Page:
Lose the lawn, or just shrink it?

“Most people only walk on the lawn when they are mowing it,” said Mike Evans of Tree of Life Nursery in a presentation to the San Gabriel CNPS.  I am always in favor of killing the whole lawn, and replacing it with local native plants, sometimes including a small meadow of flowering perennials and sedges.  A well-designed garden with inviting paths, seating areas and water features can turn a formerly featureless and ignored lawn area into enjoyable and usable space.

More natives than lawn

More natives than lawn

Lawn has very little to offer in the way of habitat value, so every square foot dedicated to traditional lawn can be thought of as habitat stolen from butterflies, birds and all the other critters that live in Southern California.

Sometimes the choice is a cultural one.  An arty neighborhood or hillside community is more likely to accept the removal of an entire lawn than a neighborhood of cookie-cutter houses with lawns to match.  One of my favorite quotes is, “People who have never voted maintain their civic duty by mowing the lawn.”  While some of us are courageous ground-breakers, willing to take on their neighbors or their city, others prefer ease in the neighborhood.

Lawn is functional if you have toddlers or dogs and prefer lawn areas for them to run around on.  If you are making the choice on behalf of a small child, remember that uneven ground with different surfaces to walk and run on may stimulate more connections to form in the brain.  Flat lawn may not equal smart child.  Having butterflies, hummingbirds, lizards and other local critters in the yard teaches kids that they are part of an ecosystem.  A family I know had a toad come to their Glendale native garden.  For some families, playing ball is important, and that does require some type of lawn, though it doesn’t need to be grass.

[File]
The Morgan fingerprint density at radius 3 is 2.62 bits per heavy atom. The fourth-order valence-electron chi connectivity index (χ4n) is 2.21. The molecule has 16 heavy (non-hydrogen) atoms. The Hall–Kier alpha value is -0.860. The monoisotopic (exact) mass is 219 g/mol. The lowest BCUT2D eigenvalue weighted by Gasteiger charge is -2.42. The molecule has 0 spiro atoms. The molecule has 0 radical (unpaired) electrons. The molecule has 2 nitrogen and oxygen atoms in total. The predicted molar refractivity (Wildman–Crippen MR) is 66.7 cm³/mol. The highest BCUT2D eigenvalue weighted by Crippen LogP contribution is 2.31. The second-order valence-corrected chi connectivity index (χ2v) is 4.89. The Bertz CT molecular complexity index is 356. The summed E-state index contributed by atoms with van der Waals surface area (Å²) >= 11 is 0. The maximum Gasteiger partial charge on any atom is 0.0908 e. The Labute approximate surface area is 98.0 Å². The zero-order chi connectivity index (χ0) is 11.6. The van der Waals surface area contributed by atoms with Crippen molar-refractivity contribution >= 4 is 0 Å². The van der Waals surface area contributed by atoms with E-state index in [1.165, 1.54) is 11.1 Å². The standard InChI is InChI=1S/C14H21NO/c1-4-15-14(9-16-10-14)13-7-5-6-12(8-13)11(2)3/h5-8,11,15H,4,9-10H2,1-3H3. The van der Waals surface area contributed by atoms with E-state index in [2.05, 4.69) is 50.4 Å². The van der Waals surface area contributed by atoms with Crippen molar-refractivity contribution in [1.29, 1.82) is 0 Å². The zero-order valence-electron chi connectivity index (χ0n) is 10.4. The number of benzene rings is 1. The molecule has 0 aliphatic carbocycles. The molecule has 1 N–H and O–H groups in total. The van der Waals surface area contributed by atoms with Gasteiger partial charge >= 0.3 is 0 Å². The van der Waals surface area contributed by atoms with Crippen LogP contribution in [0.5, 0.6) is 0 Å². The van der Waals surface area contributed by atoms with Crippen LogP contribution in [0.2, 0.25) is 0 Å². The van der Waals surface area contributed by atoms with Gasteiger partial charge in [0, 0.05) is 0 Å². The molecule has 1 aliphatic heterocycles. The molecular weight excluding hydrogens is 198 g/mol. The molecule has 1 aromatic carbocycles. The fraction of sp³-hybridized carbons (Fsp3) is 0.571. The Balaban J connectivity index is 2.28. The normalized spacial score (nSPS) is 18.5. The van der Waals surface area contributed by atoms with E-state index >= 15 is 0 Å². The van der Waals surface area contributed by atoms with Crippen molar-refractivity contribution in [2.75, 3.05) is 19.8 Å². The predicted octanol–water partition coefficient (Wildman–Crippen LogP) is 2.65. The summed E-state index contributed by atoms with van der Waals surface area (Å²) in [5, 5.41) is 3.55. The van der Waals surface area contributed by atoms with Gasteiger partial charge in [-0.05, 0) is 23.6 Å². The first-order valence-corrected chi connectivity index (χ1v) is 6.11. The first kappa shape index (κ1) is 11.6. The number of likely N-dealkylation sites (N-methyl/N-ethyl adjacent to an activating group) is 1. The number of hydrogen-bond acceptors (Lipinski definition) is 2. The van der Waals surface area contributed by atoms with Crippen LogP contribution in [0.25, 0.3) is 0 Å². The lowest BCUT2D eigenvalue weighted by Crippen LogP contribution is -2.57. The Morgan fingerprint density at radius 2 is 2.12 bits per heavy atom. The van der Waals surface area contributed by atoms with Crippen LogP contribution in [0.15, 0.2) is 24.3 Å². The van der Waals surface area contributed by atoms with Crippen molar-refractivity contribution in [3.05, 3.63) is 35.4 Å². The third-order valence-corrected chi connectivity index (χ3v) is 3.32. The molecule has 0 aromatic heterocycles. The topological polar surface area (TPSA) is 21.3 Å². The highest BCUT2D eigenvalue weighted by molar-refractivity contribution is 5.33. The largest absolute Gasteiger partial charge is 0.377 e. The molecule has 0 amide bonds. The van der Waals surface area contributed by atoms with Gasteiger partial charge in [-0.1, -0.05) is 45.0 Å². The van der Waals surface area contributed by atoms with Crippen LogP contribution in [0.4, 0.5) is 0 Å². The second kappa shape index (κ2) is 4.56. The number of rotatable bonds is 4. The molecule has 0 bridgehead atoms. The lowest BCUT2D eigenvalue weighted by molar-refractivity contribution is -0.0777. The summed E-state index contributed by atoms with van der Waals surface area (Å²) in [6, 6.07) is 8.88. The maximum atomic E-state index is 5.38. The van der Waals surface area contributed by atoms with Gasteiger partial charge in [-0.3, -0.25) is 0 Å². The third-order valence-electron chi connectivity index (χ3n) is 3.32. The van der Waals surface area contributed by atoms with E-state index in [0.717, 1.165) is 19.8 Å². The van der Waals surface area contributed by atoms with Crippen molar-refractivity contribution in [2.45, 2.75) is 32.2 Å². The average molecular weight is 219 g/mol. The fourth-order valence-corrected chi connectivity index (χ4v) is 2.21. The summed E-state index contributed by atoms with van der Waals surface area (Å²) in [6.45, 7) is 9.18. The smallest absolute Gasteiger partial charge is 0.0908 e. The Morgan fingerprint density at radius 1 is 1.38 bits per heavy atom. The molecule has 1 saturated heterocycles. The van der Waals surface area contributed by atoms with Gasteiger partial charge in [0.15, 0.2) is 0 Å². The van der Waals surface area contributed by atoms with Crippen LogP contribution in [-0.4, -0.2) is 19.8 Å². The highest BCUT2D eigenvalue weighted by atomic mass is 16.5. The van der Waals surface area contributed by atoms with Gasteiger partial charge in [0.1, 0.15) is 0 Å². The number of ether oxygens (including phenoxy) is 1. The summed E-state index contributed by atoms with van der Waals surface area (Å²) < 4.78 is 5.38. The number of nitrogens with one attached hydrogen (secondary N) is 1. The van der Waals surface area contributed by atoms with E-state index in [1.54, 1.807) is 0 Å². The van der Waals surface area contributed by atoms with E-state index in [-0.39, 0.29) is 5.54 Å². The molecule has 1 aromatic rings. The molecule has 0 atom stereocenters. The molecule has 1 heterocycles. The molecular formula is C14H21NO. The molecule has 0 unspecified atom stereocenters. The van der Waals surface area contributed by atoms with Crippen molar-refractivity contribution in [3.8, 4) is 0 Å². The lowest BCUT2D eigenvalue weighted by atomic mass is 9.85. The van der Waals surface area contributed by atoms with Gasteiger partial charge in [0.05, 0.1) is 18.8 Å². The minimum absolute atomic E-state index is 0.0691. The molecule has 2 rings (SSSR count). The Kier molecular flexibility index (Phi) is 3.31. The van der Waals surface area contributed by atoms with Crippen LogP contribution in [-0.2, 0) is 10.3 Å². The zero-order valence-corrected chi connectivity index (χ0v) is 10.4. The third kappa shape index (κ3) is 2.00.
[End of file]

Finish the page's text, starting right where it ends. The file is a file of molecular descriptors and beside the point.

Sometimes a best choice is to have a small meadow area that isn’t ‘real’ lawn, but uses natives that look green but use less water, and don’t need to be mowed or fertilized.  Such meadows can be tolerant of heavy foot-traffic and even dog-traffic resistant, although you folks with digging dogs are on your own.  I do have clients who have made a ball-playing lawn using a native sedge species.

Your landscape choices may be guided by the type of lawn you have right now.  Stoloniferous grasses like Bermuda can be difficult to remove, and can invade adjacent native planting beds, but do require less water.  St. Augustine grass is more easily confined to a smaller lawn area or removed through hand-digging or with a sod-cutting machine, because the stolons are not as deep or persistent.

A tall fescue or “marathon-type” lawn requires more water, and while shrinking the lawn will give you some relief from water bills, integrating this type of lawn with lower-water natives will be harder.  Higher-water natives, such as those from riparian areas can be planted instead for added habitat value, but little water savings.

Under the City of Los Angeles Department of Water and Power’s (DWP) Residential Drought Resistant Landscape Incentive Program, the DWP will pay $1.00 per square foot to remove lawns and replace with native and drought-tolerant plants.  Don’t just ‘go for it,’ since the DWP must send someone to your home to verify the lawn square footage. Other cities throughout California have similar programs, so check around and see if you can get a check for letting go of the lawn!

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